Talent attraction, on the other hand, has typically been left to employers and their human resource practices, whose focus on the job can overlook components of livability and accommodation that drive potential residents' decision-making processes. If recruitment ends when a new resident opens the door to their new home, business and community leaders miss opportunities to engage potential entrepreneurs, future local officials and volunteers. This can be especially critical for the smallest communities which struggle to retain the critical mass of engaged citizens needed to fully execute their development plans.
Additionally, most communities in Greater Minnesota face unique demographic challenges that are driving the shift to resident recruitment. In the Minneapolis-St. Paul metro area, talent attraction is crucial to retaining businesses and remaining one of the top locations for corporate headquarters. But in Greater Minnesota, where a high proportion of youth leave for urban education and job opportunities, talent attraction is even more urgent and nuanced. Newcomers don't just move to Greater Minnesota for work or education, which is often the case in metro areas. Instead, people who move to Greater Minnesota communities often do so for public safety, outdoor recreation, less traffic and other reasons which are at least as important to them as work opportunities.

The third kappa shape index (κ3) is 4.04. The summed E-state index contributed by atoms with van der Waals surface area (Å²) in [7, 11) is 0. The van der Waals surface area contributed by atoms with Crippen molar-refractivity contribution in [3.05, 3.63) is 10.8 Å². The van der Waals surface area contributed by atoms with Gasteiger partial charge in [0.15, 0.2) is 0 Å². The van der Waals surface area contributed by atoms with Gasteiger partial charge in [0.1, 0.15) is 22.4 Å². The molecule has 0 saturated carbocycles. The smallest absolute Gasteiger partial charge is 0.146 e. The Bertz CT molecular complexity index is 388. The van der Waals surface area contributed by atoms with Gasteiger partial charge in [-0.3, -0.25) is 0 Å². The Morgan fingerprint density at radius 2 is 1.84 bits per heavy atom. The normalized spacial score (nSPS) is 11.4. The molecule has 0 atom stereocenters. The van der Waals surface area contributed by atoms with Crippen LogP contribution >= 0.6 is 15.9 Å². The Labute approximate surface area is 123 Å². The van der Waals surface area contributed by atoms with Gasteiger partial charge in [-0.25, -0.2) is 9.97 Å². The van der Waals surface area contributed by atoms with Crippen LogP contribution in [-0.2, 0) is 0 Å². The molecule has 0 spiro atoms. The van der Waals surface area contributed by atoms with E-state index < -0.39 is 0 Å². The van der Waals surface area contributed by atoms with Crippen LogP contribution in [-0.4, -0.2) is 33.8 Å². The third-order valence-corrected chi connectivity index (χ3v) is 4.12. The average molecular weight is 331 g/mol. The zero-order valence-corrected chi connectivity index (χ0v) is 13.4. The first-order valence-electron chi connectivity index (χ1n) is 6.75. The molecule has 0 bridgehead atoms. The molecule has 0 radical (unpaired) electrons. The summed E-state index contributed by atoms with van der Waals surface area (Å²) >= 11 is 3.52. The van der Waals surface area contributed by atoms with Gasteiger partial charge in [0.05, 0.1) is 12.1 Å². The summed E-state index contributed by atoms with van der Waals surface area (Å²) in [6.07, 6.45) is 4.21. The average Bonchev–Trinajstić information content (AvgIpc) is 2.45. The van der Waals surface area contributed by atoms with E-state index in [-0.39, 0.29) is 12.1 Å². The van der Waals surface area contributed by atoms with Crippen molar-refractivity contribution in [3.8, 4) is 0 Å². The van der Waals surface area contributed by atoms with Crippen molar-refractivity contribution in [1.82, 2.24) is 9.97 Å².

In a tight labor market, jobseekers can find work in their field of choice almost anywhere, but if they move for a position, their life outside work may be very different depending on where they choose to live. This makes quality of life as important as availability of jobs when attracting residents.
For small and medium-size cities across the state (and the country for that matter), honing their resident recruitment strategy, and embracing the potential for change that accompanies it, may very well determine the economic future of their community.